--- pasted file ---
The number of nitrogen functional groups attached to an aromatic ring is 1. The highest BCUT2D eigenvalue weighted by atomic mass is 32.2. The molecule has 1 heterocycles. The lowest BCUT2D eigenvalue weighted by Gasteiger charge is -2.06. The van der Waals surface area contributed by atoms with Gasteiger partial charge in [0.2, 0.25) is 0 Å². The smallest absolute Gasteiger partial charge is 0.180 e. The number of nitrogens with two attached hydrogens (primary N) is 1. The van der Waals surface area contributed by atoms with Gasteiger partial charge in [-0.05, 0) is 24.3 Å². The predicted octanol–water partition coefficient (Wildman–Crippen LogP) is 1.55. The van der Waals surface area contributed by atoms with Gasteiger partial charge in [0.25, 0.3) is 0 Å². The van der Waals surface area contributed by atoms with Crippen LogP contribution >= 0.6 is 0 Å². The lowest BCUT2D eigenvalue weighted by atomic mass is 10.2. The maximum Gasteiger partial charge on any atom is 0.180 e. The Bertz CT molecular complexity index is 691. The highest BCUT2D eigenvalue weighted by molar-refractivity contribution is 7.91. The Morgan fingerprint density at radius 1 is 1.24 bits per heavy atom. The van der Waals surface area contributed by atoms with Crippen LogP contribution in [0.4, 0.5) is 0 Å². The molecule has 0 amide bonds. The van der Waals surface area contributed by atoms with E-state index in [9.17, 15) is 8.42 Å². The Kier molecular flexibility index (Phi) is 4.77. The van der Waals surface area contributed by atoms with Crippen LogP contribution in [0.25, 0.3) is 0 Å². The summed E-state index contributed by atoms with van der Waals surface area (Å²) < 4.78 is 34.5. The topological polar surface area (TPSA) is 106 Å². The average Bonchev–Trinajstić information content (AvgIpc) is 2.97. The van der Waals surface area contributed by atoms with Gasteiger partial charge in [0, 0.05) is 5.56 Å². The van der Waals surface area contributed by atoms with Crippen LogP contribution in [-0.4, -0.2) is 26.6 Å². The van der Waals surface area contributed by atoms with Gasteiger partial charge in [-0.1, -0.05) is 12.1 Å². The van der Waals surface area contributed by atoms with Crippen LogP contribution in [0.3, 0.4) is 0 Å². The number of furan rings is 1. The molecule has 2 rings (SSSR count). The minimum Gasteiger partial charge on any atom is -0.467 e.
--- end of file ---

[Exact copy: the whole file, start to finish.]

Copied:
The number of nitrogen functional groups attached to an aromatic ring is 1. The highest BCUT2D eigenvalue weighted by atomic mass is 32.2. The molecule has 1 heterocycles. The lowest BCUT2D eigenvalue weighted by Gasteiger charge is -2.06. The van der Waals surface area contributed by atoms with Gasteiger partial charge in [0.2, 0.25) is 0 Å². The smallest absolute Gasteiger partial charge is 0.180 e. The number of nitrogens with two attached hydrogens (primary N) is 1. The van der Waals surface area contributed by atoms with Gasteiger partial charge in [-0.05, 0) is 24.3 Å². The predicted octanol–water partition coefficient (Wildman–Crippen LogP) is 1.55. The van der Waals surface area contributed by atoms with Gasteiger partial charge in [0.25, 0.3) is 0 Å². The van der Waals surface area contributed by atoms with Crippen LogP contribution >= 0.6 is 0 Å². The lowest BCUT2D eigenvalue weighted by atomic mass is 10.2. The maximum Gasteiger partial charge on any atom is 0.180 e. The Bertz CT molecular complexity index is 691. The highest BCUT2D eigenvalue weighted by molar-refractivity contribution is 7.91. The Morgan fingerprint density at radius 1 is 1.24 bits per heavy atom. The van der Waals surface area contributed by atoms with Crippen LogP contribution in [0.4, 0.5) is 0 Å². The molecule has 0 amide bonds. The van der Waals surface area contributed by atoms with E-state index in [9.17, 15) is 8.42 Å². The Kier molecular flexibility index (Phi) is 4.77. The van der Waals surface area contributed by atoms with Crippen LogP contribution in [0.25, 0.3) is 0 Å². The summed E-state index contributed by atoms with van der Waals surface area (Å²) < 4.78 is 34.5. The topological polar surface area (TPSA) is 106 Å². The average Bonchev–Trinajstić information content (AvgIpc) is 2.97. The van der Waals surface area contributed by atoms with Gasteiger partial charge in [0, 0.05) is 5.56 Å². The van der Waals surface area contributed by atoms with Crippen LogP contribution in [-0.4, -0.2) is 26.6 Å². The van der Waals surface area contributed by atoms with Gasteiger partial charge in [-0.1, -0.05) is 12.1 Å². The van der Waals surface area contributed by atoms with Crippen LogP contribution in [0.3, 0.4) is 0 Å². The number of furan rings is 1. The molecule has 2 rings (SSSR count). The minimum Gasteiger partial charge on any atom is -0.467 e.